I don’t know if I’m completely comfortable with all of Mr. Smiths papers! So basically you mean graduate student in dsp?
Vega glares at Oppenheim’s “Signals & Systems” and shudders as he recalls many difficult quizzes
I’m taking a DSP course right now, and while it’s more into level (we’re still going over basics- playing around with how discrete convolution and Fourier transforms work) I do have prior experience that means I get these concepts really well while still finding the math difficult. While Mr. Smith’s pages are fantastic, I think largely my problem is so many textbooks (and most lectures) lack demonstartion along side the content. I want to hear things. I want to experiment with parameter changes. (and not in Matlab… god I hate MatLab’s syntax) I think VCV and PD have taught me a lot about signal processing just by messing around.
To some extent, I think a DSP course that had the student develop modules for VCV would actually be quite successful at meeting these goals.
EDIT: I like being the change I want to see and putting action behind my words, so I think as my DSP, Comm Systems, and Linear Control Systems classes pick up I’ll do what I can to get notes from them transcribed into my website. I already have the barest start of a signals & systems chapter at Sigandsys | Opinionated Guides and some DSP resources linked in Other Resources, Music | Opinionated Guides but both are a mess. @Squinky.Labs I’ll probably link in that page you published about efficient DSP, but if you want to contribute to any of these pages directly that’d be awesome!
Back to the topic though, listening to any demos of these drums I can find, and they quite definitely have a character all their own. I tried to convince myself I don’t need it last night by making a track using some nice acoustic drum samples instead of the Hora drums that end up in basically all the VCV stuff I normally do, but I think all I did was convince myself I need it even more. My Digitakt is going to be jealous
For my part, I’m definitely not! I guess all I’m pointing to is what I perceive as a lack of resources around current-generation hardware modeling (not that HW is the be-all and end-all anyway, I love pure digital wizardry as much as anyone). @modlfo seems to have a really interesting approach dialed in, with some strong technical foundation and a lot of praxis, and I’d love to see more about it in a studyable form.
Totally agree. The thinness of the wrapper around the DSP kernel (and the scantness of the ceremony) for Rack plugins is a really phenomenal feature of the platform. Speaking of JOS, there’s nothing in Music 320C that would stop a student from using Faust => VCV. I wonder if @jatinchowdhury18 has any insight into how Rack development is appearing at CCRMA or in other grad programs; @vega, does it show up at your uni at all?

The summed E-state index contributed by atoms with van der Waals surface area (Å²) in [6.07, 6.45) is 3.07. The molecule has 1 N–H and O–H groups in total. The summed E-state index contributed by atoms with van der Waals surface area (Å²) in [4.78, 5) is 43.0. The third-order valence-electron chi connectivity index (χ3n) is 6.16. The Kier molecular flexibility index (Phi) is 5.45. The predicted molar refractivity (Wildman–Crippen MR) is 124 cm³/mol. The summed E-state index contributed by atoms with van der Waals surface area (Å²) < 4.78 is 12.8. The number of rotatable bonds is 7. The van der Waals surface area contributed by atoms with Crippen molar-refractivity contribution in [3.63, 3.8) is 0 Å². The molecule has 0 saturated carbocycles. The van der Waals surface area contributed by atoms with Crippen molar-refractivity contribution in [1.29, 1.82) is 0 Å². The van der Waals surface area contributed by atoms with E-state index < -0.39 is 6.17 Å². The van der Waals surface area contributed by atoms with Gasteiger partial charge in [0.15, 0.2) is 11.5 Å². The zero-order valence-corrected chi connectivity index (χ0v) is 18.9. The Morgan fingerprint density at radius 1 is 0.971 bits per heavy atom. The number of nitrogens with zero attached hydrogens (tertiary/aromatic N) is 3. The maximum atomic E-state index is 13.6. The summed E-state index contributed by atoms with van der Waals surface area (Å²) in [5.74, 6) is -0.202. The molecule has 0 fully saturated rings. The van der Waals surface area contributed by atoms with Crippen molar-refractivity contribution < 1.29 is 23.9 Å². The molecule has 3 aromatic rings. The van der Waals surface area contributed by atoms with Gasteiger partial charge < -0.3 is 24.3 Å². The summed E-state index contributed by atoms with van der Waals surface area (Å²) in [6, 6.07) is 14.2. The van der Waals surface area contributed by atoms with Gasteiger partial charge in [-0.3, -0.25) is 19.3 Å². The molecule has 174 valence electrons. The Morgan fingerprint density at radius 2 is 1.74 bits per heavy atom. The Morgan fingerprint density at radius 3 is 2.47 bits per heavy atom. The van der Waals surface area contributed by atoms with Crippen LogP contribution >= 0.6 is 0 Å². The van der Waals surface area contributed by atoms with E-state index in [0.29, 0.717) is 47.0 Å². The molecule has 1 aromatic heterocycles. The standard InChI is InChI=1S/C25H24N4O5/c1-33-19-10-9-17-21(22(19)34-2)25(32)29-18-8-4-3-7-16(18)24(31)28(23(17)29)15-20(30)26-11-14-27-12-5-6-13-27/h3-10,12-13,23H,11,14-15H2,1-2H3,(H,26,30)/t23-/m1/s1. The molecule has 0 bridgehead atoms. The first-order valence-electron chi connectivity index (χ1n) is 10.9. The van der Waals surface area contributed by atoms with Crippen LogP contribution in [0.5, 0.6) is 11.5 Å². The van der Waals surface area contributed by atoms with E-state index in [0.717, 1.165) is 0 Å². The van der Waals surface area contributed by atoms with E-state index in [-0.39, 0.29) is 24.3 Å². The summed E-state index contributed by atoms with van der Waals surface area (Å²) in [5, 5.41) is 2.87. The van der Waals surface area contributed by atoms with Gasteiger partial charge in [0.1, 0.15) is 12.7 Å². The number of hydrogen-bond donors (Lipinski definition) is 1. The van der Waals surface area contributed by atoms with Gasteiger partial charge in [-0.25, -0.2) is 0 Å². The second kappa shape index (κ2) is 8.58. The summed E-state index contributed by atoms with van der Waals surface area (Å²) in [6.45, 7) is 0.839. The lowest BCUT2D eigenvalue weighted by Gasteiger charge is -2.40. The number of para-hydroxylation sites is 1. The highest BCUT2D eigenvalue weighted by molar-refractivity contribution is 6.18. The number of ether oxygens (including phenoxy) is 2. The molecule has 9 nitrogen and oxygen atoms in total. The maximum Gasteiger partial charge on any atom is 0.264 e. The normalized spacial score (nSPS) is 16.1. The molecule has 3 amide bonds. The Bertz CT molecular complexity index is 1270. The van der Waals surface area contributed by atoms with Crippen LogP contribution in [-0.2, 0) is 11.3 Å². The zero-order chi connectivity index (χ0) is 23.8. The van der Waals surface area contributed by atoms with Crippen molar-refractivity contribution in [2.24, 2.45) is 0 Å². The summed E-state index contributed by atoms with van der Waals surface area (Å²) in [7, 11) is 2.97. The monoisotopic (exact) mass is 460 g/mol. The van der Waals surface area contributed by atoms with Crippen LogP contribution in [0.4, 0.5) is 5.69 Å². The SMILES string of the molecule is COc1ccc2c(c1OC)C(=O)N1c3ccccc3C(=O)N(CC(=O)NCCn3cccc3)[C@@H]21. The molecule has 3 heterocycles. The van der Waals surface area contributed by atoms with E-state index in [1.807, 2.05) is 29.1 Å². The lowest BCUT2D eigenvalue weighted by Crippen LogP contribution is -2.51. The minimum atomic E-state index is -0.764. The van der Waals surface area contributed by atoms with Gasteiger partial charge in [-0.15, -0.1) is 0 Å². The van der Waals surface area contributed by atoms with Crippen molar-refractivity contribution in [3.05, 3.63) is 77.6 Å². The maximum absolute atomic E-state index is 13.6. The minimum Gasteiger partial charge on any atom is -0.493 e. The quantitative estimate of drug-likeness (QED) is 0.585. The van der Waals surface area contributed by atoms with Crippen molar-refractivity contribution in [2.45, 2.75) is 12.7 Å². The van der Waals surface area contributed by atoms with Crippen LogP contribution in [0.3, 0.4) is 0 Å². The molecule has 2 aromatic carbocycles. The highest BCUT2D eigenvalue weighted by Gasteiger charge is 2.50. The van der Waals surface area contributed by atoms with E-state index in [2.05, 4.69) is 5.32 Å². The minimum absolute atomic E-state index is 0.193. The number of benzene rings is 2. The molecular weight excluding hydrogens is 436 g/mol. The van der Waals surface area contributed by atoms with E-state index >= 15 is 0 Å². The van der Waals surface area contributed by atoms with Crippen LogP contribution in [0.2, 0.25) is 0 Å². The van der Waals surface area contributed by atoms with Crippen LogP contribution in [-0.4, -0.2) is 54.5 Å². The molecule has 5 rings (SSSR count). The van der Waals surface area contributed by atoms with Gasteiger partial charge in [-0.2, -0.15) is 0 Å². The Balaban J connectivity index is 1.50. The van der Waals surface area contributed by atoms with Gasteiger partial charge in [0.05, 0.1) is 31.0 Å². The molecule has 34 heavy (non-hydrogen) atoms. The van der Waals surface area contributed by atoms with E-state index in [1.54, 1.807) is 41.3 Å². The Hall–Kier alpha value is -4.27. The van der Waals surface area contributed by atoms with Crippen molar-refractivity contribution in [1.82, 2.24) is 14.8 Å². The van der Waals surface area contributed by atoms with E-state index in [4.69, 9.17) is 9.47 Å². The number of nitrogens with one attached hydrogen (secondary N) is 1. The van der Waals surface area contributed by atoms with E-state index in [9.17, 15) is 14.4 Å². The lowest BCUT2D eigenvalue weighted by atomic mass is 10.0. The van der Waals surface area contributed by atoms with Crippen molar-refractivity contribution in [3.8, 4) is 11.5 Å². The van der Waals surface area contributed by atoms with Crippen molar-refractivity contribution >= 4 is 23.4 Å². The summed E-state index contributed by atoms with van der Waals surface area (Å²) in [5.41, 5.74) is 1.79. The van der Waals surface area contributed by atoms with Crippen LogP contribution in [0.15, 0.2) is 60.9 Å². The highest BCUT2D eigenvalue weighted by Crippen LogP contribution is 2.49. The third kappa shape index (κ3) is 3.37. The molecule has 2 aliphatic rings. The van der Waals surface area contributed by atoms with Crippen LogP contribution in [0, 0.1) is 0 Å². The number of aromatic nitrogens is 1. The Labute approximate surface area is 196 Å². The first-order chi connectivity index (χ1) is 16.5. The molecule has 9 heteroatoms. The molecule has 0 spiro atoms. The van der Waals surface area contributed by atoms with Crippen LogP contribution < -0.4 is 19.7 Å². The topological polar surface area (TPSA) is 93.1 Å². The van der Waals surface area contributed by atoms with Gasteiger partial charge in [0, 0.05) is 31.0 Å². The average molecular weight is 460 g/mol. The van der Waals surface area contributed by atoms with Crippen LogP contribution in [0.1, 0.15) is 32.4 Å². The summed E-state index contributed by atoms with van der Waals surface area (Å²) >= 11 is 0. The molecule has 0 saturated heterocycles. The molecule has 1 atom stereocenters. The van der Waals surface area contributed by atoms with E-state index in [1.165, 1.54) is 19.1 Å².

You all are REALLY off topic now who is Faust and what have he done to Jos?
Thanks for the VCV Drums, imho there are still not enough drums in the library, that’s why I expanded my sample library in the past.
Now we’ve got the drum machine you would have made in the 80s, can you think about the drum machine you would make in the 2020’s please?
I use Wolfram System Modeler, which is the simulator I develop. It is general simulation environment where you can create your own models.
As I mentioned before, variability of the components, in some circuits can have a large impact on a real circuit, and when comparing to a “perfect” simulated circuit the results may differ. I usually follow the inverse approach, which is creating the models in order to reproduce the observed behavior. In my latest blog post in vult-dsp.com (see the links) I mention a case where the hardware oscillators behave different from each other, and different from the simulation. By understanding the behavior I could extend my model to match the results.
I have thought about it but I really don’t have the time. As @Squinky mentions, there are a lot of things that the beginner would need to know beforehand. In addition to the traditional requirements for DSP, it’s necessary to have a good background on electronics. For that reason, in the resources that I have published, I try to make them easy to understand and I don’t really go deep into the most complicated parts.
I have already started making it, piece by piece. Among my modules you can find Knock and Trummor 2. I’m creating more drum modules, but I’m not sure when I will have them ready for release.
WOW! Hat-tip and major respect Leonardo!
VCV Drums sounds great and is on my purchase list, so I would love to see this if you can find the time to release it!
Knock and Trummor 2 are both firm favourites already. Look forward to seeing what you come up with next
@modlfo, this is beyond awesome. I had missed most of this stuff and am looking forward to digging in to it.
Totally understand about time constraints. And if I had to choose between a fully build out ultramodern Vult drum machine and a book on analog modeling by Dr. Ruiz I would pick the former (as much as I’d enjoy the latter )
I am in love with the sound of VCV Drums! … and I hate the 909
Leonardo I love all your kicks. I use others like ProkModular just so I’m not using the same one in every patch.
I wanted to use V/Octave on the pitch inputs but it doesn’t track pitch like an oscillator.
It’s not a volt per octave? It just says it is?
The kick has a range of about two octaves. That would map to about 5V/Oct.
I was wrong. The 909 model only covers one octave. If you input 0V (with the Tune knob full CCW) you’ll get C1. With 10V you’ll get C2.
- House 2
More coming soon!
Ok, bought it, did not know I would have insta-fun with it. Easy to set up and get going with the all-in-one-module and the presets. This started as a typical “Yeah, put a pattern-generator in front and tweak it”-patch but evolved into a beatmachine. Love it!
Here is the Strip if anyone wants to play with it:
VCV Drums Fun.vcvss (18.4 KB)